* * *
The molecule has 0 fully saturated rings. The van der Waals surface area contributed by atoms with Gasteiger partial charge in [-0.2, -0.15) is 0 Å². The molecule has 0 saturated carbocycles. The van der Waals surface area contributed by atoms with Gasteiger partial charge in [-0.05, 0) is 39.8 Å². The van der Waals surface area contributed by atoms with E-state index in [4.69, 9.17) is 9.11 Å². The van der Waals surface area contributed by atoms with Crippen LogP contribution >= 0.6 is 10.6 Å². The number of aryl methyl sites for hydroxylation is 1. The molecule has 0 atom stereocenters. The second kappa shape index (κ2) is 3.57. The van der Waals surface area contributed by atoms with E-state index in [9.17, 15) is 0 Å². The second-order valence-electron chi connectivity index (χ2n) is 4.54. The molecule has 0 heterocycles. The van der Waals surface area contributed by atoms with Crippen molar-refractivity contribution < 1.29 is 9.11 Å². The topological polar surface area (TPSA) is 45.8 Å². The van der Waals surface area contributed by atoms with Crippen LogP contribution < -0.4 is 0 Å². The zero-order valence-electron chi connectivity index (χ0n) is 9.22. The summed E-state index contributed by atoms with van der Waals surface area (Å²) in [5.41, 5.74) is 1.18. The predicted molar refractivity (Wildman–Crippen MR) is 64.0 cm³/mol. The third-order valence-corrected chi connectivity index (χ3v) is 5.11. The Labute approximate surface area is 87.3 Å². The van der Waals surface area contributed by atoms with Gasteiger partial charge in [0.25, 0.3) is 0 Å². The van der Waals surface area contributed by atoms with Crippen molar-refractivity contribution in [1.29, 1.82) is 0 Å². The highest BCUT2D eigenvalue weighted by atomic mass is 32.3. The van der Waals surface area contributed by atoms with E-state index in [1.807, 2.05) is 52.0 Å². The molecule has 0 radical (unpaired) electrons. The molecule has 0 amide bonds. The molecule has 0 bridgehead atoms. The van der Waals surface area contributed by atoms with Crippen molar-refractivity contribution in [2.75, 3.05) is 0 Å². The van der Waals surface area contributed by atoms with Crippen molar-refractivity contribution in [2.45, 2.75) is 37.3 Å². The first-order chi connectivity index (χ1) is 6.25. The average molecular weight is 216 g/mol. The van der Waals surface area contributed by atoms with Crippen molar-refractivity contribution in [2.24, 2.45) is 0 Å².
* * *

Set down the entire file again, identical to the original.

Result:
The molecule has 0 fully saturated rings. The van der Waals surface area contributed by atoms with Gasteiger partial charge in [-0.2, -0.15) is 0 Å². The molecule has 0 saturated carbocycles. The van der Waals surface area contributed by atoms with Gasteiger partial charge in [-0.05, 0) is 39.8 Å². The van der Waals surface area contributed by atoms with E-state index in [4.69, 9.17) is 9.11 Å². The van der Waals surface area contributed by atoms with Crippen LogP contribution >= 0.6 is 10.6 Å². The number of aryl methyl sites for hydroxylation is 1. The molecule has 0 atom stereocenters. The second kappa shape index (κ2) is 3.57. The van der Waals surface area contributed by atoms with E-state index in [9.17, 15) is 0 Å². The second-order valence-electron chi connectivity index (χ2n) is 4.54. The molecule has 0 heterocycles. The van der Waals surface area contributed by atoms with Crippen molar-refractivity contribution < 1.29 is 9.11 Å². The topological polar surface area (TPSA) is 45.8 Å². The van der Waals surface area contributed by atoms with Crippen LogP contribution < -0.4 is 0 Å². The zero-order valence-electron chi connectivity index (χ0n) is 9.22. The summed E-state index contributed by atoms with van der Waals surface area (Å²) in [5.41, 5.74) is 1.18. The predicted molar refractivity (Wildman–Crippen MR) is 64.0 cm³/mol. The third-order valence-corrected chi connectivity index (χ3v) is 5.11. The Labute approximate surface area is 87.3 Å². The van der Waals surface area contributed by atoms with Gasteiger partial charge in [0.25, 0.3) is 0 Å². The van der Waals surface area contributed by atoms with Crippen molar-refractivity contribution in [1.29, 1.82) is 0 Å². The highest BCUT2D eigenvalue weighted by atomic mass is 32.3. The van der Waals surface area contributed by atoms with E-state index in [1.807, 2.05) is 52.0 Å². The molecule has 0 radical (unpaired) electrons. The molecule has 0 amide bonds. The molecule has 0 bridgehead atoms. The van der Waals surface area contributed by atoms with Crippen molar-refractivity contribution in [2.75, 3.05) is 0 Å². The van der Waals surface area contributed by atoms with Crippen molar-refractivity contribution in [2.45, 2.75) is 37.3 Å². The first-order chi connectivity index (χ1) is 6.25. The average molecular weight is 216 g/mol. The van der Waals surface area contributed by atoms with Crippen molar-refractivity contribution in [2.24, 2.45) is 0 Å².